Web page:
If you've just moved to a region that sees enough of a seasonal change to require that you use winter or summer tires on your car, you might not have any idea what to do with the tires from the previous season. It doesn't make sense to get completely new tires twice a year if the sets you've been using are still in great shape. That means figuring out a way to store the set you're not using so you can put them back on your car in a few months (and then store the other set for a while). But whether you have a large garage with storage space or a tiny apartment that comes alive to laugh at the idea of storing tires, here are three things to know that will help make storing those off-season tires easier.
You Don't Have to Store Them at Home
Lots of tire stores and centers offer storage services for your off-season tires. If you live in a tiny place or just don't want an idle pile of four tires sitting in a lump in your garage, arrange for storage away from home instead. Prices vary but tend to be reasonable. Plus, if you let the tire store hold onto them, you won't have to worry about lugging the tires back over to the store when it comes time to change tire sets again. Depending on the storage facility's contract, the tire store may also be the one responsible for damage if the tires are not stored correctly. Compare that to leaving the tires in your garage, where you have to fork out money to replace the tires if you haven't stored them right.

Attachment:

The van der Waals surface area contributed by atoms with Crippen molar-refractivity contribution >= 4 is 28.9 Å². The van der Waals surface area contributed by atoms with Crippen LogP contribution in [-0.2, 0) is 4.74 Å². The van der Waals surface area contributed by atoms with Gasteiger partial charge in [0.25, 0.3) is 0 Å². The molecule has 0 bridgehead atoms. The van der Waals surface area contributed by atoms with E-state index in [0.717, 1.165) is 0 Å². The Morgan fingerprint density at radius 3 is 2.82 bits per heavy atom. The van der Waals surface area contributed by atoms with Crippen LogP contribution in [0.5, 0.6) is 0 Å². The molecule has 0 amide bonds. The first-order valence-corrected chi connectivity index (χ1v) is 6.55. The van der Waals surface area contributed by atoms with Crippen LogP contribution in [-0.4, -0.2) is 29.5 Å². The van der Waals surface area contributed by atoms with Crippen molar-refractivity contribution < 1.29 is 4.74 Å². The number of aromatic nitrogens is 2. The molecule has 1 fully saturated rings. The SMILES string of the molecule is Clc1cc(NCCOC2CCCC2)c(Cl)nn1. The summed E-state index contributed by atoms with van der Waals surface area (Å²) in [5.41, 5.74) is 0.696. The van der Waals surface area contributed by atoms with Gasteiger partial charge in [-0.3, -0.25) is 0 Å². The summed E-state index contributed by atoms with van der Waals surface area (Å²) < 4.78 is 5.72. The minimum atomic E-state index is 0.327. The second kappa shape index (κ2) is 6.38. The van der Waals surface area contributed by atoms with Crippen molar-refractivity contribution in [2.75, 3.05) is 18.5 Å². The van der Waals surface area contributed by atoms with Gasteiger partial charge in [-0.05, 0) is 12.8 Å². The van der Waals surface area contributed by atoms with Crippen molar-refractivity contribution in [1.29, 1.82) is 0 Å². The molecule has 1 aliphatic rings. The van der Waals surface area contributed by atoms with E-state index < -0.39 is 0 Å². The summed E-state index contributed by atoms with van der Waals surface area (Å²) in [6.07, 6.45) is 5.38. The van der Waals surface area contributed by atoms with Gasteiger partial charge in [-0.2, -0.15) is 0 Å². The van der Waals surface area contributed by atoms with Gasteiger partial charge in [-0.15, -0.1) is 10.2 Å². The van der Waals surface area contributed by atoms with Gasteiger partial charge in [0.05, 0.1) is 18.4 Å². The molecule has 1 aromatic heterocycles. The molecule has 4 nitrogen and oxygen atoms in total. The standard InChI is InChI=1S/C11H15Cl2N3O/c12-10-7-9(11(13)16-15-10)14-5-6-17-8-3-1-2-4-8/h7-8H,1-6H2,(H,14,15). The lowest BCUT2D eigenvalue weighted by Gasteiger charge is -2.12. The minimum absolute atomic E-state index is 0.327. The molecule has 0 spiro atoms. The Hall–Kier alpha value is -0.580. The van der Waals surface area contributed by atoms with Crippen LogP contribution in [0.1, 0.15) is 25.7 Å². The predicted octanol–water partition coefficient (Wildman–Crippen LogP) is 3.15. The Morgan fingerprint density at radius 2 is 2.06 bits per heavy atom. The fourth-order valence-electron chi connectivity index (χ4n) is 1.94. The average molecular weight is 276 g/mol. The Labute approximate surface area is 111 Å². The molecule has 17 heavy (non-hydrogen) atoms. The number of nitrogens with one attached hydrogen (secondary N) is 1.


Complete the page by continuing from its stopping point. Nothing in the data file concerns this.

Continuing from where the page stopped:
Clean Them and Wrap Them up for Best Protection
If you do choose to store the tires at your home, prepare them well. Wash them off to get all the road grime out of the treads; you don't want that stuff festering there. At the very least, the grime makes the tires look bad. When the tires have dried off, wrap them up well to keep additional dust and pests out of them. Tire stores often have properly sized bags that you can use, rather than relying on generic trash bags.
Keep the Tires Filled
Don't let the tires go flat. When tires sit in one position for a long time, they can develop a flattened appearance that makes driving (if you put the tires back on the car) very bumpy. Sometimes the flatness goes away after the tires warm up and become more flexible, but other times they don't. Or the tires crack because they've gotten so stiff. by keeping the tires properly inflated, you reduce the amount of flatness that can appear. And if you can shift the tires around frequently, changing the side on which they rest, you can reduce the flatness even further, if not prevent it completely. There are also special racks you can buy that help keep the tires' round shape, too. But even then, keeping the tires properly inflated is still necessary.
If you have any other questions about storing off-season tires, talk to stores with tires for sale about how they and their other customers handle tire storage. You'll find a procedure that works for you.Share
27 May 2016
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